On Tuesday, the Federal Housing Administration (FHA) called on all approved mortgagees and lenders to assist federal workers and contractors impacted by the federal government shutdown, which entered its third week on Monday.
In a letter to lenders and approved mortgagees, FHA Commissioner Brian Montgomery said that FHA expected mortgagees to help borrowers experiencing a loss of income. The FHA encouraged all approved mortgagees and lenders to waive late fees for affected borrowers and suspend credit reporting on borrowers nationwide who have been affected by the shutdown.
"In accordance with its longstanding policy, FHA expects mortgagees to assist borrowers experiencing a loss of income to the greatest extent possible by extending special forbearance plans to borrowers impacted by the shutdown, and fully evaluating borrowers for available loss mitigation options to avoid foreclosure whenever possible," Montgomery said.
Unpaid federal workers owe $438 million in mortgage and rent payments in January as the partial government shutdown enters its third week, according to a study by Zillow. The study said that an estimated $249 million is paid in monthly mortgage payments by homeowners who are federal workers. Citing a recent analysis by HotPads, Zillow said that federal workers who rented pay about $189 million for housing each month.
"Like Americans in the private sector, many federal employees rely on each and every paycheck to cover critical expenses, including housing. In many parts of the country, housing affordability is already stretched and a single missed payment can begin the long process toward foreclosure or eviction–which has long term impacts on an individual's finances and long-term economic prospects," said Aaron Terrazas, Senior Economist at Zillow.
Giving her insights on the impact of the shutdown on the market, Danielle Hale, Chief Economist, Realtor.com said that the shutdown reduced or delayed income for furloughed government workers which "can deplete savings and increase debt as workers struggle to pay rent, mortgages, and living expenses."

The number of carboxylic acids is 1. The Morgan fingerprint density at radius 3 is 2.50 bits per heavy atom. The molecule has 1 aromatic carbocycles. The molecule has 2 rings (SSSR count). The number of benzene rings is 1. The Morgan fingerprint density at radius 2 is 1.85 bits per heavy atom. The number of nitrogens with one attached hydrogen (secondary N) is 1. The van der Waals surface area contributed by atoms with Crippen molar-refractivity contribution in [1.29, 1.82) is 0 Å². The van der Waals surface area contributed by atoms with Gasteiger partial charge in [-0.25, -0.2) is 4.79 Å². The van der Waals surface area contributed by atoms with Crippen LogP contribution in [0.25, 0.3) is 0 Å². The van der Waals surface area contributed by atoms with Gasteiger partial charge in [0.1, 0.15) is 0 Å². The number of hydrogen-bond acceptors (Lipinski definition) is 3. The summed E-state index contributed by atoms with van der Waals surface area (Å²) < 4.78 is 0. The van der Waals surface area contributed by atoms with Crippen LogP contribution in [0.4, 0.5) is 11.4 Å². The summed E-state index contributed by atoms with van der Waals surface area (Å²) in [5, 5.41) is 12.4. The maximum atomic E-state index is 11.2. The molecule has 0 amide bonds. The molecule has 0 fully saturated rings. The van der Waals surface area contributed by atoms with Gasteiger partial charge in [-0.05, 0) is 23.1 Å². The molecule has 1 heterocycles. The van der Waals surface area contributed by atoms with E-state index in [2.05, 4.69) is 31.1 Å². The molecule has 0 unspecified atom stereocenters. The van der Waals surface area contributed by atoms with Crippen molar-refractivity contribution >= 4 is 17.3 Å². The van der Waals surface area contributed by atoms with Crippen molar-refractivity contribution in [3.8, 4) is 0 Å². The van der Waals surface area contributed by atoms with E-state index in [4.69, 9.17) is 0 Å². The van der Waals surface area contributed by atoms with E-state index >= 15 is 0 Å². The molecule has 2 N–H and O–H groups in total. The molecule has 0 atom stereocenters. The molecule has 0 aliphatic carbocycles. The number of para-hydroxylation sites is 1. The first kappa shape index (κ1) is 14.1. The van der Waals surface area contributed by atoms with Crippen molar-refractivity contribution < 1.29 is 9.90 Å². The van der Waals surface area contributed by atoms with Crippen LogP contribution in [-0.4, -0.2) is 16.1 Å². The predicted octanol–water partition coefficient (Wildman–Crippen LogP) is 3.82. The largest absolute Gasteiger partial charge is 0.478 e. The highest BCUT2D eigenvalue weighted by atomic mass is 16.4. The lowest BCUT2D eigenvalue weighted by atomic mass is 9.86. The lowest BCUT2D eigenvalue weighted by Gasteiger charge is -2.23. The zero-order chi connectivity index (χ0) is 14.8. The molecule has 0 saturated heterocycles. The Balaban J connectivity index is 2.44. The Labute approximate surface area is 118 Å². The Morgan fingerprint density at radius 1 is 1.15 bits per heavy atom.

Hale said, "If the current shutdown continues for a few more weeks, the impact on wages could lead to slower and possibly fewer home sales. A lengthy shutdown could also cause home prices to soften."
The Zillow study also revealed that the shutdown was affecting homebuyers as well with the endorsement of loans likely to be delayed thanks to the Federal Housing Administration (FHA) operating with limited staff. This could mean that some loans don't close and can leave buyers unable to complete their purchase. The analysis found that around 3,900 mortgage originations were processed each business day for loans backed directly by the Federal government agencies such as the FHA and the Rural Housing Service.
"Housing will be impacted a delay in mortgage closings or the inability for buyers to obtain specific loans, such as a USDA loan," Hale said. "Consumer confidence can also take a hit when the government shuts down, which can contribute to slowing home sales and prices.”
Looking at the markets that were most likely to be affected by the shutdown, Realtor.com said that the metro areas of Washington-Arlington-Alexandria, Virginia Beach-Norfolk-Newport News, El Paso, Bakersfield, Baltimore-Columbia-Towson, San Antonio-New Braunfels, and San Diego were some of the large markets that were likely to see a potential income and mortgage impact.
Read more about how banks and credit unions are assisting borrowers during the shutdown: